24 July 2008

Electoral district sizes

It seems intuitively obvious that there exists a lower limit of granularity below which electoral districts make no sense. That is, it makes no sense to establish a separate electoral district for each person, nor each household, nor (for most purposes) each city block.

Likewise, there would seem to be a maximum practical district size. The U.S. Senate notwithstanding, an entire state is too large a district for most purposes.

It has been argued that a district should be no larger than the number of people that a single representative can effectively represent. That is, it should be practically feasible for a candidate to campaign over the entire area of the constituency, and, once elected, to hear and respond to all grievances raised by everyone in the constituency. How large a population this is in practice is subject to debate, but the principle itself seems reasonable.

At the lower end, for an electoral system to work, there needs to be competition. A district should be large enough to field more candidates than there are slots available, at least most of the time. Otherwise the voters have no choice, and their vote means nothing.

Ideally, these two ranges overlap – you can find a district size such that a representative can represent the entire district, and the district fields multiple candidates. If the two ranges do not overlap, you have a problem with lack of citizen involvement, and you need to address that before worrying about district sizes.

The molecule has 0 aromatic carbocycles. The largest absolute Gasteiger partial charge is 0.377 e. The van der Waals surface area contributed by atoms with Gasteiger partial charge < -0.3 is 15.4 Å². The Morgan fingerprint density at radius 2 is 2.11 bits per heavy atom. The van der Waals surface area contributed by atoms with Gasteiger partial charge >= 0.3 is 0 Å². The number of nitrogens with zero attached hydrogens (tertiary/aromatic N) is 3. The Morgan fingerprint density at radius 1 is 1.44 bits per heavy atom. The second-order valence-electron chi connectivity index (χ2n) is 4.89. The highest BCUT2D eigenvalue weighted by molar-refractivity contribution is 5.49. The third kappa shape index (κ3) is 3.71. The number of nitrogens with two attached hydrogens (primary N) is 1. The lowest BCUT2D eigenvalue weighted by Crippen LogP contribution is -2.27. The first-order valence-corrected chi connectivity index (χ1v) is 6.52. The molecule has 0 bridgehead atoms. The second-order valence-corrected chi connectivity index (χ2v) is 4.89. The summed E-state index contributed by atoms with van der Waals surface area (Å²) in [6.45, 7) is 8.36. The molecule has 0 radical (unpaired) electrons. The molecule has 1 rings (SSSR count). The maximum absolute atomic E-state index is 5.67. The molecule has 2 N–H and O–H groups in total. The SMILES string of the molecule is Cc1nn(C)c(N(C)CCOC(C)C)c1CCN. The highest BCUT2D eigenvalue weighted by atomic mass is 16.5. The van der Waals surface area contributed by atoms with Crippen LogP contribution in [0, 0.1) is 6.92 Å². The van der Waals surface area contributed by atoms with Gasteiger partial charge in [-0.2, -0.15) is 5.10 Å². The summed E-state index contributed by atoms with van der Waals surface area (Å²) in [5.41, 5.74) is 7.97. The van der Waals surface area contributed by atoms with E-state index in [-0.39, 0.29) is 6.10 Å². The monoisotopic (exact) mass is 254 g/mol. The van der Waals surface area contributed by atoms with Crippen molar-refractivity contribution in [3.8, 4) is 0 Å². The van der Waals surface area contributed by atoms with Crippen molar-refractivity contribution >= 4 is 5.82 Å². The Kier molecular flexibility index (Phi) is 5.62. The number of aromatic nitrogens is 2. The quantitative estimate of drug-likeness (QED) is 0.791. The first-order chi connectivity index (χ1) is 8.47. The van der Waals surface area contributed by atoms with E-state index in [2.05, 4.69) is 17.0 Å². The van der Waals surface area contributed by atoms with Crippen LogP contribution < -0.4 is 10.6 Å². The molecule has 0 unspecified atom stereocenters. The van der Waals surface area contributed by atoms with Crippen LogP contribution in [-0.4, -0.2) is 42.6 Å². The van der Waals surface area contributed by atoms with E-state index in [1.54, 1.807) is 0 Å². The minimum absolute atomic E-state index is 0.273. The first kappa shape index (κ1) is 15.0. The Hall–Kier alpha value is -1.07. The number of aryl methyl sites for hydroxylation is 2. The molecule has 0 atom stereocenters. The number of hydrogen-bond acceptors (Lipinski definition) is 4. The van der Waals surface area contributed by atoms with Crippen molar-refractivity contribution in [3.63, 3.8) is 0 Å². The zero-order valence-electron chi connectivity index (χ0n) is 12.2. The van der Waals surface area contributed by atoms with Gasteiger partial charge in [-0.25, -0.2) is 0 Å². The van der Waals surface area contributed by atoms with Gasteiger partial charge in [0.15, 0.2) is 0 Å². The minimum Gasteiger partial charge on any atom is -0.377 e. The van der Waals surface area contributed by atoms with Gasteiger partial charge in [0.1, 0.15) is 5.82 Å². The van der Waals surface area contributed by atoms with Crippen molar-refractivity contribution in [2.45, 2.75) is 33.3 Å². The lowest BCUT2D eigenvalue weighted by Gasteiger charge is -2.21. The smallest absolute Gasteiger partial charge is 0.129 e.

Note that these size limits do not necessarily imply that each district should only have one representative. If the district is small enough for a candidate to represent the entire constituency, and large enough to field 6 or 7 candidates, then it could reasonably elect 4 or 5 representatives. If the same multi-member district were divided into 4 or 5 single-member districts, most of those districts would field only one candidate, or none at all.

This suggests that, in general, the ideal district is the maximum constituency that can be effectively represented by one person. If the district has multiple representatives, so much the better.

So far, this discussion has not addressed minorities. What happens if we've established a multi-member district of the ideal size, yet there is a minority group within that district that is at odds with the rest of the constituency, and yet is unable to elect a representative of their choosing due to majority voting (technically, plurality-at-large)?

Some organizations would advocate breaking up the district, establishing one or more districts in which the previous minority is a majority. As indicated above, the resulting district is often of insufficient size to field multiple candidates, eliminating voter choice. Perhaps more to the point, it doesn't solve the original problem! It merely reverses the majority-minority roles, so that what used to be the oppressed minority is now the oppressive majority. (Gerrymandering is also illegal and immoral, at least in the eyes of many.)

A more effective solution is to maintain the multi-member district, but institute a proportional voting system such as choice voting. Thus any sufficiently large and cohesive minority can elect one or more candidates of their choice.

Choice voting also has many other advantages, but that's the subject of another discussion.

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